Review: Gorbachev. Heaven
- Vitaly Mansky’s new documentary is a long, intense conversation with the 89-year-old former leader of the Soviet Union
Vitaly Mansky’s new documentary Gorbachev. Heaven [+see also:
film profile] was world-premiered during this year’s International Documentary Film Festival Amsterdam, in the main competitive strand, and is also being screened in the Black Nights Film Festival's Baltic Film Competition. Once again, the Russian documentarian chooses to delve into the complex state of things in his own country by gaining special access to the life of Mikhail Gorbachev, the 89-year-old former leader of the Soviet Union, who receives him in his fancy, wallpapered (and old-fashioned) house just outside the capital.
The first shots introduce this homey environment, where the leader feels at ease and is spending his retirement. The large building was donated by the leaders of the states that gained independence from the Soviet Union in the early 1990s. Next, the camera begins focusing on the old man, who admits to being afflicted by many of the ailments common to people his age, often caused by sudden changes in the weather. Most of the documentary is a long, intense conversation with the statesman, characterised by a rather light-hearted atmosphere, especially in its first stages.
Here, Mansky attempts to capture the spirit of both the man and the politician, partially achieving his goal but evidently fighting against Gorbachev’s ambiguous attitude and enigmatic answers – his evasiveness is plain to see on screen, in particular when the two start chatting about the theme of freedom and democracy in the early 1990s and contemporary Russia as well as his disputed role as a “real socialist” and “hero” for the citizens of the former Soviet republics and Russia itself. The discussion becomes gradually more spirited, but nonetheless keeps up a sort of levity throughout, often enriched by Gorbachev’s spontaneous interruptions, jokes, folk songs, poems and anecdotes about his public and private life, including his marriage with his beloved Raisa, who passed away in 1999. The director is clearly taken aback by some of Gorbachev’s reactions, as he occasionally decides to stop talking, questions the nature of the documentary project and obstinately stands behind his arguments. In addition, from time to time, the camera seems curiously captivated by the man’s visible signs of old age, and this is conveyed by the numerous close-ups and extreme close-ups of his wrinkles, his veins and his characteristic port-wine stain. It is an effective tool for creating suspense, more than once accompanying Gorbachev’s wistful silences.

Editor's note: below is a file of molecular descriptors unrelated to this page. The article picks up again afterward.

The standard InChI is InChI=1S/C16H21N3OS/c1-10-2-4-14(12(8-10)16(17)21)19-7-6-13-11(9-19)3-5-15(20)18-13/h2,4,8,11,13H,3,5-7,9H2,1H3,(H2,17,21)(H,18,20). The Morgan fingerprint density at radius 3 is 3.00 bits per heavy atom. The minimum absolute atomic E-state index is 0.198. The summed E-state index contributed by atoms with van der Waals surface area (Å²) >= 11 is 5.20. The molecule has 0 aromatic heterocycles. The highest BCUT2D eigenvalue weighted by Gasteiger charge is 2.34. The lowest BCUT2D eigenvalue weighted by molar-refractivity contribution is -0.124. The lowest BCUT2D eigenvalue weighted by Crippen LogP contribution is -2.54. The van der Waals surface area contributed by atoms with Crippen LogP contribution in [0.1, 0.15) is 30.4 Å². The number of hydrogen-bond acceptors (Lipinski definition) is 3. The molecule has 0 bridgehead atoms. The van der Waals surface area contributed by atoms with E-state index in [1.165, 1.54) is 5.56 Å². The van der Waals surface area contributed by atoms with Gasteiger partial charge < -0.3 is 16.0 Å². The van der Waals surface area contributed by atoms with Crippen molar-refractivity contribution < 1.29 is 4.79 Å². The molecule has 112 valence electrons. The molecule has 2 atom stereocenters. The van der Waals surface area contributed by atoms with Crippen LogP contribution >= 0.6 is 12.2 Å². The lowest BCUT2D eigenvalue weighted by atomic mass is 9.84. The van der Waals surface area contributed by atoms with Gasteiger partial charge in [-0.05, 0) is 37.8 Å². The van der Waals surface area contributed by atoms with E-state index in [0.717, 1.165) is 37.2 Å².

Even though Mansky openly voices his opinion on Russia’s current state of affairs, the whole film is guided by the director’s genuine interest in unpacking a number of delicate topics, and commendably, his interview is underpinned by good journalistic rigour. While the cinematic experience offered by Gorbachev. Heaven may not be particularly exciting for viewers, it definitely represents a valuable historical account of the former president of the Soviet Union’s latter-day perspectives on the great global transformations he took part in at the time of the country’s dissolution – and that remains its strongest feature. Owing to the current circumstances, the scene set during the most recent New Year’s Eve becomes even more significant and surprising, as it depicts Gorbachev expressing his take on the coming year of 2020, while the TV airs Vladimir Putin’s traditional end-of-year speech from the Kremlin.
Gorbachev. Heaven was produced by Latvia’s Film Studio Vertov, in co-production with the Czech Republic’s Hypermarket Film, ARTE (France/Germany) and Czech Television, and in association with Current Time TV (USA). Leipzig-based Deckert Distribution is in charge of its international sales.
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